The NW1 was the only 201-A-engined N series locomotive model to be ordered in any significant number; 27 were built between November 1937 and January 1939. It had a lengthened hood and no electrical box in front of it as in the other N series models. Electrical equipment was General Electric. Owning railroads were:
- Elgin, Joliet and Eastern Railway: 2 locomotives, #400-401
- Lehigh Valley Railroad: 11 locomotives, #120-130
- Chicago, Burlington and Quincy Railroad: 2 locomotives, #9200-9201
- Great Northern Railway: 1 locomotive, #5102 (rebuilt to an SW8 #101)
- Chicago, Rock Island and Pacific Railroad: 8 locomotives, #700-707
- Chicago and North Western Railway: 1 locomotive, #901
- Minneapolis and St. Louis Railway: 2 locomotives, D538 (now preserved at the National Railroad Museum, Green Bay, Wisconsin) and D738
The NW1A, of which only 3 were built, was equipped with EMC-built traction motors, although the generator was still a General Electric unit. All were built for the Soo Line: EMC S/N 841-843, SOO #2100-2102.
The NW4, of which two examples were built for the Missouri Pacific Railroad, used the hood and cab configuration of the regular N-series, but with an additional straight section between cab and hood, mounted on a lengthened frame with large air tanks on the front platform, in front of the radiator. The additional hood section contained a steam generator; the NW4 was the first switcher so equipped, for switching passenger cars. The water tanks were mounted beneath the frame; the air tanks were therefore displaced to the front. The locomotives ran on AAR type B trucks re-used from EMC boxcab demonstrators #511 and 512. The two NW4s were EMC S/N 823 and 824, and were MP #4102 and 4103. They were scrapped after 1959.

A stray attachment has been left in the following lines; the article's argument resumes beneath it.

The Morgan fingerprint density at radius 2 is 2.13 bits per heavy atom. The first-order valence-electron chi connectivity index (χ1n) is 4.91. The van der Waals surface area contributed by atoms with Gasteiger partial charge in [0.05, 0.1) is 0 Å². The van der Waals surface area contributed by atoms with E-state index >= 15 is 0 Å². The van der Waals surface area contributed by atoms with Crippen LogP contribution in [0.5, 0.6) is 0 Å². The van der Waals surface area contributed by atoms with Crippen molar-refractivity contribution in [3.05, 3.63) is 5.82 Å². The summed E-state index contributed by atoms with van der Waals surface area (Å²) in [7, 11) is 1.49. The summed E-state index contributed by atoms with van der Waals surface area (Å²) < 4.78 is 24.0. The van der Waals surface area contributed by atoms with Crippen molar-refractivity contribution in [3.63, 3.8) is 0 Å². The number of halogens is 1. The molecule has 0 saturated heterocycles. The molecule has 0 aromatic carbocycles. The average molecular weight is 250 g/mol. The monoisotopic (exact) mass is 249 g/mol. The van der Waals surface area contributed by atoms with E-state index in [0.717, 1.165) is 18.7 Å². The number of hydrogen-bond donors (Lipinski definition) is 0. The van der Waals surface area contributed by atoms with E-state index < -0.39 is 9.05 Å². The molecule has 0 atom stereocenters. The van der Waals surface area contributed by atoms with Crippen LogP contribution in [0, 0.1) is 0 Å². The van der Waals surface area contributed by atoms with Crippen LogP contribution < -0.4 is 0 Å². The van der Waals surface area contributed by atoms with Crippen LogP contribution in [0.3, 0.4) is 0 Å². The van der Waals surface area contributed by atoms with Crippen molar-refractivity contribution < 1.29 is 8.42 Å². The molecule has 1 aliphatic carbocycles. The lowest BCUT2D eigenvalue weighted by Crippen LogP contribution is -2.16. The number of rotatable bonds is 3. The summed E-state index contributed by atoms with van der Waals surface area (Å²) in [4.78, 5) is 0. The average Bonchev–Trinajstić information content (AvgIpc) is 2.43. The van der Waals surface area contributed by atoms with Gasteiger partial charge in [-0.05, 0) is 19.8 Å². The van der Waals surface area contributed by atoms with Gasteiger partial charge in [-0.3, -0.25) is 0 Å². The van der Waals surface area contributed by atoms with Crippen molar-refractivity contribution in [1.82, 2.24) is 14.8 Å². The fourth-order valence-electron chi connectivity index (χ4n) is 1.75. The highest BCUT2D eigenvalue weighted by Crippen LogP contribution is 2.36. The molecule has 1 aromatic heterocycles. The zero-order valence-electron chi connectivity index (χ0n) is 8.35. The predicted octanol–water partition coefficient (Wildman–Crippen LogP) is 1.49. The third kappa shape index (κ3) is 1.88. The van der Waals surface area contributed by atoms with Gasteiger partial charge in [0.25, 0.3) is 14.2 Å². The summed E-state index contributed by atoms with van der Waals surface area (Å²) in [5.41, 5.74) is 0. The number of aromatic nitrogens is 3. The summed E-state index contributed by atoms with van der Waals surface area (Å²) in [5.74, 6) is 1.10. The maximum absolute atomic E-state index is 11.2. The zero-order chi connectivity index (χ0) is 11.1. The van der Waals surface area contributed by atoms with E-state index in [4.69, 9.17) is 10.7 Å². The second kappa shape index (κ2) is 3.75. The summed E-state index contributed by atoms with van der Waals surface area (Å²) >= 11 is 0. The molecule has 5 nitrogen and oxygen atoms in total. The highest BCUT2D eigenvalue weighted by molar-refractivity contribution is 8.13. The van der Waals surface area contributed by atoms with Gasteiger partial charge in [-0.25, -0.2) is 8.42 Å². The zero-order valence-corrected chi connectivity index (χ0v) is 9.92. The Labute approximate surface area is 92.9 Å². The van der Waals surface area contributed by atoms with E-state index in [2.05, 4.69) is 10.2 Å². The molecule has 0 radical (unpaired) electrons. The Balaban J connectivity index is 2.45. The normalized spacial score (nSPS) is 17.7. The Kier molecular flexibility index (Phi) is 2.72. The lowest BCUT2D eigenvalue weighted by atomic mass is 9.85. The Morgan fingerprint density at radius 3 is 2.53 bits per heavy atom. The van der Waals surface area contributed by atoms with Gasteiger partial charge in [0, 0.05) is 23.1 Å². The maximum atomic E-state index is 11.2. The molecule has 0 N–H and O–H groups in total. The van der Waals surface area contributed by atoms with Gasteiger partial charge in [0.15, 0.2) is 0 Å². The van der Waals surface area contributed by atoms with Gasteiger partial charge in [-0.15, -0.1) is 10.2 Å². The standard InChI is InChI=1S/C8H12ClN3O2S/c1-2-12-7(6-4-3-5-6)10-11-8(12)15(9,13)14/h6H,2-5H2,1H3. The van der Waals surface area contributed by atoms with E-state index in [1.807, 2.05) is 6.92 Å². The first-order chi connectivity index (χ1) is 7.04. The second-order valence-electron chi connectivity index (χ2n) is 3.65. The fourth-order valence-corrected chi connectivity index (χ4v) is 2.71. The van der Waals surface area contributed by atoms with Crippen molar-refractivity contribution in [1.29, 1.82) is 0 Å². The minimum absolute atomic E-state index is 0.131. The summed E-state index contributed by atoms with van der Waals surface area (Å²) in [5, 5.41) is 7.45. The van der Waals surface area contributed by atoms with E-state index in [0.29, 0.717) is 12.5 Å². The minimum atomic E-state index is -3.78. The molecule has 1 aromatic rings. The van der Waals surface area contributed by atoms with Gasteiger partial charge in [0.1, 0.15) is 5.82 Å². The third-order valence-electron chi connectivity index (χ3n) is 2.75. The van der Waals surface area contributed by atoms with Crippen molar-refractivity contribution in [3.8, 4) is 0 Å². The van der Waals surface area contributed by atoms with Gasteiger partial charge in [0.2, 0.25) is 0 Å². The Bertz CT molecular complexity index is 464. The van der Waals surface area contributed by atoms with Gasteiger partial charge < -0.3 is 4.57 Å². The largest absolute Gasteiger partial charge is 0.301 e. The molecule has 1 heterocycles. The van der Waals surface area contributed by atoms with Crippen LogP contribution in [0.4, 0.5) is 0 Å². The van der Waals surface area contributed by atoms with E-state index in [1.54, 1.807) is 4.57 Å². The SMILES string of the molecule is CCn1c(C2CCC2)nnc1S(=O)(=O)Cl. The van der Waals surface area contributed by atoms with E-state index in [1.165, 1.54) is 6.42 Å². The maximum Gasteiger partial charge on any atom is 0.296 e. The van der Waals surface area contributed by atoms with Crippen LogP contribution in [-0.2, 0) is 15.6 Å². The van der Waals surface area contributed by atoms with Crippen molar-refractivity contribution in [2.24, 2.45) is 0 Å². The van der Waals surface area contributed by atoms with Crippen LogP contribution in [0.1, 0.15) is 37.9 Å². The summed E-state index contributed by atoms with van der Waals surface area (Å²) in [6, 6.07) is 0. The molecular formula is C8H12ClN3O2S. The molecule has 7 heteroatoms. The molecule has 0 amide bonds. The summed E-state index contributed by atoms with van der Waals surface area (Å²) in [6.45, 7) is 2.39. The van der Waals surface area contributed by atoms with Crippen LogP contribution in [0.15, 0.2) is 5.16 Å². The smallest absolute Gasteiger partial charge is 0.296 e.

Illinois Central Railroad 9201 (later renumbered to 9202) EMC T. The solitary EMC transfer locomotive classified T was built as EMC S/N 533 in May 1936 for the Illinois Central Railroad as their #9201, but soon renumbered as #9202. The bodywork was built by St. Louis Car, and the electrical equipment was by General Electric. The main frame rested on two subframe bolsters which were articulated together; the four two-axle trucks were mounted to the bolsters, giving it a B-B+B-B wheel arrangement.
The locomotive's main underframe sagged over time, and was returned to EMD for straightening and gusseting for extra strength.
IC #9202 was scrapped in 1950.
- Laundry, Mark. The Yard Limit Spotters Guide: EMC Winton Powered.
- Pinkepank, Jerry A. (1973). The Second Diesel Spotter's Guide. Kalmbach Publishing Co., Milwaukee, WI. ISBN 0-89024-026-4.
- TrainWeb.com. The Unofficial EMD homepage. Retrieved on January 7, 2005. Contains fairly complete builders' records for early EMD production.
- Bachand, Jean-Denis. . Retrieved on January 8, 2011, last updated 2006. Technical data.